The first song recorded that day was the original composition: "There's a Place" - all previous attempts at the song (12 takes) are available on various bootlegs mentioned below. Take 13 was the take used on the LP. The second song available is another original composition: "I Saw Her Standing There" - all 12 takes are available on various bootlegs mentioned below. An edit of takes 09 (for the count-in) and take 01 (for the main body of the song) were used as well as edit pieces (handclaps) for the later takes (a mixture of takes 10 and 12). The next original composition "Do You Want To Know A Secret?" is available as takes 07 and 08 (both being backing vocal/percussion overdub takes). Take seven features the back up vocals throughout the whole song but this was changed by take 08 which is also the version heard on the LP. The first cover version appears: "A Taste Of Honey": we can hear both takes 06 and 07 which are, once again, double tracking Paul's vocal. Take 07 is the take used for the LP. We have 08 takes available from the original composition: "Misery". The final version of "Misery" used for the LP ended up being take 16 with overdubbed piano courtesy of George Martin who added this on February 20 1963.
The remaining tracks for the LP are all available commercially and I have not heard outtakes of these.
Most of these outtakes can be heard on the "Ultra Rare Trax" series (mostly volumes 3-4" LP and on the first volume of the "Unsurpassed Masters" series as well.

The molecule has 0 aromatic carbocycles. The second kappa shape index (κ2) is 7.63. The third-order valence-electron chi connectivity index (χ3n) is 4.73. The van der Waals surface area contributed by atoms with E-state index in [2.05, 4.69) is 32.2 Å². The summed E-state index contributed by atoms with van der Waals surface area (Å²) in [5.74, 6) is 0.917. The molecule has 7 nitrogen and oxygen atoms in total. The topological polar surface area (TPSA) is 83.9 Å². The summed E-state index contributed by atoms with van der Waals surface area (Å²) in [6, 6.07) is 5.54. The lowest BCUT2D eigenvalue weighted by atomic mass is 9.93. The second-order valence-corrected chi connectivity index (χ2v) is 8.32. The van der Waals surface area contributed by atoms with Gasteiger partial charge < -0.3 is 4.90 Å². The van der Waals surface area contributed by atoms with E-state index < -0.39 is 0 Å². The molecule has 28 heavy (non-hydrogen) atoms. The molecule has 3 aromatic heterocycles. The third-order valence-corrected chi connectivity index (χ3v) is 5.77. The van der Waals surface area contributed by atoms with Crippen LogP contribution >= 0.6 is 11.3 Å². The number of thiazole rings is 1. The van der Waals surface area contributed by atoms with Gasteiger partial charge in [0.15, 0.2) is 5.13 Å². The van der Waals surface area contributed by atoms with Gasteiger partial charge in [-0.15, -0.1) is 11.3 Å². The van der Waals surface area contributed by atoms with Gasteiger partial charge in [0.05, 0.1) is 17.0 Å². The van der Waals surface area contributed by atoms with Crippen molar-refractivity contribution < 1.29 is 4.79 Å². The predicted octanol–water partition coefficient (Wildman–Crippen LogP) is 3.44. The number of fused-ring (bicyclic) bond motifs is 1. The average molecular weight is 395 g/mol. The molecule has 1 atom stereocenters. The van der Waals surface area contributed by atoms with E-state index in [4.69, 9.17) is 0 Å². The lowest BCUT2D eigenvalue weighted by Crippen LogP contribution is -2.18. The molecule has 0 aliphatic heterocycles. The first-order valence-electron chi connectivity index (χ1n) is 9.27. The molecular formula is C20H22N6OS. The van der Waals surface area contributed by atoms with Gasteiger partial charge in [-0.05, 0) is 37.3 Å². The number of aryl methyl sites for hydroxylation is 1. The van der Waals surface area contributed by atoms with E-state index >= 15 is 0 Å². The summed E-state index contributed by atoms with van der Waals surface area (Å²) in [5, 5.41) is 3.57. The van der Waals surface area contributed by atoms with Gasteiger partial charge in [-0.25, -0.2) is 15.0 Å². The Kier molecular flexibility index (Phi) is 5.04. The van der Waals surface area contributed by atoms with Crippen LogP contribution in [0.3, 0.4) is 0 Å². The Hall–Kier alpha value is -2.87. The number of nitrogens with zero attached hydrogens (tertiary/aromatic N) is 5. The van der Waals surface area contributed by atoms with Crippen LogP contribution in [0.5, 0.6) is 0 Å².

Saturday, July 28, 2012

Saturday Club Debut

The next two years or so would be the busiest years for the Beatles with a various amount of radio appearances, television and concerts and finally recording. On January 22 1963, the Beatles played live at the BBC for their debut on the program "Saturday Club".
The Beatles ended up playing both of their A-sides singles up to that point: "Love Me Do" and "Please Please Me". They also performed three covers including "Some Other Guy", "Keep Your Hands Off My Baby" and "Beautiful Dreamer".  The host for this particular show was Brian Matthew and the location of the performance was a the Playhouse Theatre in London.
The three cover songs can be found on the bootleg LP "Beautiful Dreamer". The first A-side single "Love Me Do" can be found on the CD bootleg box set "Mythology, Volume 1". The second A-side single has not yet been released as this performance.

Saturday, July 21, 2012

Mach Shau !!

For the rest of the year 1962, The Beatles recordings include a fragment of a radio performance conducted for the BBC program "Here We Go". The song (A Taste Of Honey) shows up timed as less than a minute on the bootleg CD "Artifacts".  This is the first instance of hearing Ringo's drumming for the BBC. The show was tape October 25 1962.
A month later at EMI studio two (November 26 1962), The Beatles recorded their second single "Please Please Me/Ask Me Why". This is available commercially in mono and stereo on the LP and CD of the same name.